Bay Crits in Geelong

Most years when I go to this event, this is my fourth time, I try and photograph the racing.  You have to do that, it is a race, but that is all I do.  I just walk around and around the circuit taking photos of people racing their bikes.  I suspect this year won’t be any different, except my audience of who is looking at them.  I am taking photos of it this year for you and this blog.  Normally, I am taking photos for the riders.

The Start and the FinishAfter yesterdays post I had a few asking me what a crit was?  A crit is short for criterium and is a race that is done on a short circuit, where the riders do laps.  Usually on streets.  They can range in distance from one to around three kilometres.  I have seen some that are five kilometres or longer, but they are usually considered something else.  A crit will start and finish in the same place.  In the above image, the women are preparing to start and are lined up at the line.  This is also where they finish.

Down the Back StragihtSometimes crits can be done in really nice spots and you can get some nice shots.  Though, I find that the organisers never think what will make great publicity shots and what would be a great for photographs.  The often have the finish with the sun behind them, so crap shots there.  Take the image above, how good would it be to get the Ferris wheel with the riders coming towards me?

Commentating the EventThis crit is a big deal in Australian racing and happens every year.  Crits are only done in summer, the weather is too unpredictable in winter, and can make racing them dangerous.  A lot of clubs will cancel crit racing if it is raining, wet roads just means too many crashes.  I have heard it said that crits are the most dangerous type of racing in cycling, more people come off.  As they are racing on roads, that means lots of skin being removed and it wrecks their kits (what they race in).  Crits are also very fast.  A lot of riders get spat out the back when the speed picks up.  So crashes and speed, that makes it a great spectator sport.

Behind the riders you can see some guys sitting with almost white shirts.  They are, from the right, Matt Keenan, Scott McGrory and Phil Liggett.  If you ever follow cycling on television then you will know the British voice of Phil Liggett.  He is known internationally as the voice of cycling.  We know his voice when we hear it.  He comes here every year to commentate the bay crits and is also a very nice person.

Taking the CornersThe one thing that most crits have is dangerous corners.  This circuit at Geelong is called a hotdog circuit.  Named because it looks like one.  There are two straights, and either end are some very tight corners.  People gather on the corners because that is where most crashes happen.  It is where all the photographers go, me included, but it is also where you get some of the best photos.

They race for around 45 minutes, or one hour, then they get so many laps after that.  Usually 45 minutes then 3 laps.  It is unusual in that respect, most racing, you have no idea how long it will take, but that isn’t so with this.  So the riders know how long they have and work out what they have to do in that time.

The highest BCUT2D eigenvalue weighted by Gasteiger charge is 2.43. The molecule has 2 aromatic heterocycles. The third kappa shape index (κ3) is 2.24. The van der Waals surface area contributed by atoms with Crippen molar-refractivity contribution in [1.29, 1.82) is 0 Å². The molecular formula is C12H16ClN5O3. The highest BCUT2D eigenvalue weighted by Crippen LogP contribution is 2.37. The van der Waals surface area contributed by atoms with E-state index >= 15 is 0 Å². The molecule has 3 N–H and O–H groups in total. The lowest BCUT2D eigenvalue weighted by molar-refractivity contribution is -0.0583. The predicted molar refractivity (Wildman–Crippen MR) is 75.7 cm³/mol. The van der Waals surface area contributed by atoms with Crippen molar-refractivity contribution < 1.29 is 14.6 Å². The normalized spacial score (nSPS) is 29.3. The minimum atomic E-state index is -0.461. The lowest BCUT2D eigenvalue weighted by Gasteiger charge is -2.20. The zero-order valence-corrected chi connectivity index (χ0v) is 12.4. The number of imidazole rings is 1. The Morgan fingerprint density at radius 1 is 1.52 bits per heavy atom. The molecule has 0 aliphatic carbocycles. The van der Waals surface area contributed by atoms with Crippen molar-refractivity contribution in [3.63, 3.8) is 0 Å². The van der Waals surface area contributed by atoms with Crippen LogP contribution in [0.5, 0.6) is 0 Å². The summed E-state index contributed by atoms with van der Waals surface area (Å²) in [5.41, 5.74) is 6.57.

I love photographing criterium racing and is by far my favourite type of racing to take photos of.  It is exciting and so fast.  I am going to do a post on how to photograph a crit, or how I do it, but I need more time than is available right now.  I am thinking I might do that on Friday when it is all over.  That is if you would like me to.  I can also take about accreditation and stuff as well.  Let me now.

The Bay Crits on New Years Day

It has been a long day, I am hurting all over.  It has been a while since I lugged two cameras around with big lenses and flash units attached.  I have to say, though, I had a lot of fun.  I am quite surprised really.  I went there thinking that no one would remember me and it would be boring.  It was anything but.  It turned out to be so lovely to catch up with people.  It is late, or getting late, and I have quickly edited some images for you.

Taking the CornerHere are two of the Elite Women going around a bend.  The Geelong course is tricky and there are quite a few tight bends, actually all the bends are tight.  There were plenty of crashes on one corner.

The Other CornerThis was done at the other end.  The two women in front are part of the new Australian pro team, Green Edge.  It is nice to see them out racing.

Up the Back StraightThis is them coming out of the worst corner and heading up the Back Straight.  This group is the Elite Mens.

Front StraightYou can see the finish line there, though, this isn’t the finish.  I just wanted to be able to show you the crowds.  They weren’t huge, but for Australia, this is a good turnout.  It is always good to see lots come out to watch the racing.

Tomorrow we are off to Portarlington.  I don’t know what to expect from there.  I think I will get my post ready before I go, if you don’t mind. I will put up some photos from today, ones that need more editing.

Nice way to start the new year.  I am very behind with everything, so please forgive me if I haven’t replied to your comment/s yet, I will, but it may not happen until next week.